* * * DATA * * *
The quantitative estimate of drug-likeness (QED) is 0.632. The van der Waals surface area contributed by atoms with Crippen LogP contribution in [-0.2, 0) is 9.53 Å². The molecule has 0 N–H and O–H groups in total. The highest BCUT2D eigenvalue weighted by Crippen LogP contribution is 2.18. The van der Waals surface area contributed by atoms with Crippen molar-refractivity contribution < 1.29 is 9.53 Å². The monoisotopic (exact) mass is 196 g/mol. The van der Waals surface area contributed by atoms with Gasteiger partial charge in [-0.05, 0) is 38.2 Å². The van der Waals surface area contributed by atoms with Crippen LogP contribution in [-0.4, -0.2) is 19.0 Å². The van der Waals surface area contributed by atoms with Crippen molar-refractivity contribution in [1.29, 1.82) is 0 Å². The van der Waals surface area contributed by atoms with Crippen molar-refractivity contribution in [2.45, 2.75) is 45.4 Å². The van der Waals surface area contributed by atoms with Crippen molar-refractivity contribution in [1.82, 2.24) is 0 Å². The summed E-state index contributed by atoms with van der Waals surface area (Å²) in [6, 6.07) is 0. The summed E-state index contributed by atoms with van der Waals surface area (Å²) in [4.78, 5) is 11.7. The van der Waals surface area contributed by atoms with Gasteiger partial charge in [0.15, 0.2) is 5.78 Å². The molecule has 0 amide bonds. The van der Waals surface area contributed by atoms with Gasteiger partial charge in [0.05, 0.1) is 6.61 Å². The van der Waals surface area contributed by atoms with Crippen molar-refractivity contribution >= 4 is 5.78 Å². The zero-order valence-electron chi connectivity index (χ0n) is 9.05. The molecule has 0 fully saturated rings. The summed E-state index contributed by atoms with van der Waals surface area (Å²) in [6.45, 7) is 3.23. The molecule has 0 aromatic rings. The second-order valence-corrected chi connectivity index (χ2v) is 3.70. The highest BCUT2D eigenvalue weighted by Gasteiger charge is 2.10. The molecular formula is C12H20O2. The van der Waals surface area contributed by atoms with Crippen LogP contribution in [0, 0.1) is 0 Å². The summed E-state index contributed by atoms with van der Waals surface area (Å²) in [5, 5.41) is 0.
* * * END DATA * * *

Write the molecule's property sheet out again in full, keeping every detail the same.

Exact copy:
The quantitative estimate of drug-likeness (QED) is 0.632. The van der Waals surface area contributed by atoms with Crippen LogP contribution in [-0.2, 0) is 9.53 Å². The molecule has 0 N–H and O–H groups in total. The highest BCUT2D eigenvalue weighted by Crippen LogP contribution is 2.18. The van der Waals surface area contributed by atoms with Crippen molar-refractivity contribution < 1.29 is 9.53 Å². The monoisotopic (exact) mass is 196 g/mol. The van der Waals surface area contributed by atoms with Gasteiger partial charge in [-0.05, 0) is 38.2 Å². The van der Waals surface area contributed by atoms with Crippen LogP contribution in [-0.4, -0.2) is 19.0 Å². The van der Waals surface area contributed by atoms with Crippen molar-refractivity contribution in [1.29, 1.82) is 0 Å². The van der Waals surface area contributed by atoms with Crippen molar-refractivity contribution in [2.45, 2.75) is 45.4 Å². The van der Waals surface area contributed by atoms with Crippen molar-refractivity contribution in [1.82, 2.24) is 0 Å². The summed E-state index contributed by atoms with van der Waals surface area (Å²) in [6, 6.07) is 0. The summed E-state index contributed by atoms with van der Waals surface area (Å²) in [4.78, 5) is 11.7. The van der Waals surface area contributed by atoms with Gasteiger partial charge in [0.15, 0.2) is 5.78 Å². The molecule has 0 amide bonds. The van der Waals surface area contributed by atoms with Gasteiger partial charge in [0.05, 0.1) is 6.61 Å². The van der Waals surface area contributed by atoms with Crippen molar-refractivity contribution >= 4 is 5.78 Å². The zero-order valence-electron chi connectivity index (χ0n) is 9.05. The molecule has 0 fully saturated rings. The summed E-state index contributed by atoms with van der Waals surface area (Å²) in [6.45, 7) is 3.23. The molecule has 0 aromatic rings. The second-order valence-corrected chi connectivity index (χ2v) is 3.70. The highest BCUT2D eigenvalue weighted by Gasteiger charge is 2.10. The molecular formula is C12H20O2. The van der Waals surface area contributed by atoms with Crippen LogP contribution in [0, 0.1) is 0 Å². The summed E-state index contributed by atoms with van der Waals surface area (Å²) in [5, 5.41) is 0.